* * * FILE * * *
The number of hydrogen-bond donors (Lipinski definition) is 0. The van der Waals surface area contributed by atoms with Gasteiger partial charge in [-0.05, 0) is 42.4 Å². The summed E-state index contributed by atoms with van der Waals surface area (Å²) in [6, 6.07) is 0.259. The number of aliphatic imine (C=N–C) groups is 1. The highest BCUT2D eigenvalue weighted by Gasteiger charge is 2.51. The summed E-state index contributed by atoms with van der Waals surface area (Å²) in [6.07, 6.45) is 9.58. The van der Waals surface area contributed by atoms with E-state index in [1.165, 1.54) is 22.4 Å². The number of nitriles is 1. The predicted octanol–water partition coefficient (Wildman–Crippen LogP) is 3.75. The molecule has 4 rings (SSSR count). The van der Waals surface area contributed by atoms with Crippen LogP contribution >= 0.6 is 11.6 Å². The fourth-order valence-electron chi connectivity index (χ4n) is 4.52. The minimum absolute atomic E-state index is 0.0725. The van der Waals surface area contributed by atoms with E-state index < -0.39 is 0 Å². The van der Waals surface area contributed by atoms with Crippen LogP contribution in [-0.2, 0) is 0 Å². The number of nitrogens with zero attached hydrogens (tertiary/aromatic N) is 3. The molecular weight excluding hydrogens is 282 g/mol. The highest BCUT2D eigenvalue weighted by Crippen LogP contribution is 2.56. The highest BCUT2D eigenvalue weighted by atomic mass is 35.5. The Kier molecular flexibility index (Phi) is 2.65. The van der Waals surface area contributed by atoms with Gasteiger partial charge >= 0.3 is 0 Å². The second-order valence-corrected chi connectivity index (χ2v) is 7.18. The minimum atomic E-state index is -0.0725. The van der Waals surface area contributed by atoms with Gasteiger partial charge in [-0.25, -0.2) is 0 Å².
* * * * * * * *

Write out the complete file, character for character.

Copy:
The number of hydrogen-bond donors (Lipinski definition) is 0. The van der Waals surface area contributed by atoms with Gasteiger partial charge in [-0.05, 0) is 42.4 Å². The summed E-state index contributed by atoms with van der Waals surface area (Å²) in [6, 6.07) is 0.259. The number of aliphatic imine (C=N–C) groups is 1. The highest BCUT2D eigenvalue weighted by Gasteiger charge is 2.51. The summed E-state index contributed by atoms with van der Waals surface area (Å²) in [6.07, 6.45) is 9.58. The van der Waals surface area contributed by atoms with E-state index in [1.165, 1.54) is 22.4 Å². The number of nitriles is 1. The predicted octanol–water partition coefficient (Wildman–Crippen LogP) is 3.75. The molecule has 4 rings (SSSR count). The van der Waals surface area contributed by atoms with Crippen LogP contribution >= 0.6 is 11.6 Å². The fourth-order valence-electron chi connectivity index (χ4n) is 4.52. The minimum absolute atomic E-state index is 0.0725. The van der Waals surface area contributed by atoms with E-state index < -0.39 is 0 Å². The van der Waals surface area contributed by atoms with Crippen LogP contribution in [-0.2, 0) is 0 Å². The number of nitrogens with zero attached hydrogens (tertiary/aromatic N) is 3. The molecular weight excluding hydrogens is 282 g/mol. The highest BCUT2D eigenvalue weighted by Crippen LogP contribution is 2.56. The highest BCUT2D eigenvalue weighted by atomic mass is 35.5. The Kier molecular flexibility index (Phi) is 2.65. The van der Waals surface area contributed by atoms with Gasteiger partial charge >= 0.3 is 0 Å². The second-order valence-corrected chi connectivity index (χ2v) is 7.18. The minimum atomic E-state index is -0.0725. The van der Waals surface area contributed by atoms with Gasteiger partial charge in [-0.25, -0.2) is 0 Å².